Diseconomies of Scale and Empirical Evidence


Large petro-chemical plants achieve economies in both full usage and in utilisation of a wider range of by-products, which would otherwise, be wasted. But above 5,00,000 tonnes, diseconomies of scale sets in because of the following occurrences:

  • The plant becomes so large that on-site fabrication of some parts is required which is much more expensive;
  • Starting up costs are much higher, more capital is tied up and delays in commissioning can be extremely expensive; and
    • The technical limit to compressor size has been reached.

There is, however, no substantial evidence of diseconomies of large-scale production. In the final analysis, however, a significant test of efficiency is survival. If small firms tend to disappear and large ones survive, as in the automobile industry, we must conclude that small firms are relatively inefficient. If small firms survive and large ones tend to disappear as in the textile industry, then large firms are relatively inefficient. In reality, we find that in most industries, firms of very different sizes tend to survive. Hence, it can be concluded that usually there is no significant advantage or disadvantage to size over a very wide range of outputs. It may mean, of course, that the businessman in his planning decisions determines that beyond a certain size, plants do have higher costs and, therefore, does not build them.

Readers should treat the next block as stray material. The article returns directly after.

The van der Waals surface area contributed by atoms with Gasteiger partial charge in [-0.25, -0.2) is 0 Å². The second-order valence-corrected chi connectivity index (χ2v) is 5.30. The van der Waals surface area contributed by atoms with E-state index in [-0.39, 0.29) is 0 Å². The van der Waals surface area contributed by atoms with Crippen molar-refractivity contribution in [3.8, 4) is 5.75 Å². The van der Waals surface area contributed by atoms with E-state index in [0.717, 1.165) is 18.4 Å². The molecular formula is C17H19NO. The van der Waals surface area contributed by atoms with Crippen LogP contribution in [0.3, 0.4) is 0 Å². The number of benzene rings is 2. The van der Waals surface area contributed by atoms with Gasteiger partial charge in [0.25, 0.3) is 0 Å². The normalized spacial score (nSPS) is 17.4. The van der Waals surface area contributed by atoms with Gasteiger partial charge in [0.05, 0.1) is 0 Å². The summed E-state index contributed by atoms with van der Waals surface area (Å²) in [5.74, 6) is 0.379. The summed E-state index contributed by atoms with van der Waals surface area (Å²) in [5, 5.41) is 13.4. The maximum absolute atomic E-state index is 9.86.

Somewhat surprisingly, some Indian entrepreneurs have been perceptive enough to attempt to derive the advantages of both large and small-scale enterprises. In the late sixties, the Jay Engineering Co. Ltd. evolved a strategy of blending large units with small enterprises to obtain the best of both worlds. It manufactures its Usha fans in three different plants (Calcutta, Hyderabad and Agra), with each plant’ manufacturing the same or a similar range of products. Each unit is autonomous and is free to take operational decisions except in highly strategic areas. Within each unit, the work-force is kept small to carry out vital operations such as forgoing, blanking, notching and final assembly. The rest of the work is sub-contracted to neighbouring small-scale units, which over a period or time have become almost integral parts of each plant. Loans for the purchase of machinery are also advanced and technical know-how and sometimes-eve training is provided to these ancillary units.

Payments are made promptly. The whole system operates like families within a larger family. Managers in the US, who are always quick in innovating, have also begun adopting this blended system during the past few years. General Motors encourages the creation of a cluster of independent enterprises in an area, with adequate autonomy granted to the company’s area chief to encourage their growth and development. Consequently, though a giant in the automobile industry, General Motors enjoys a large number of the privileges that accrue to small units and also reaps the special benefits accruing to large business firms.

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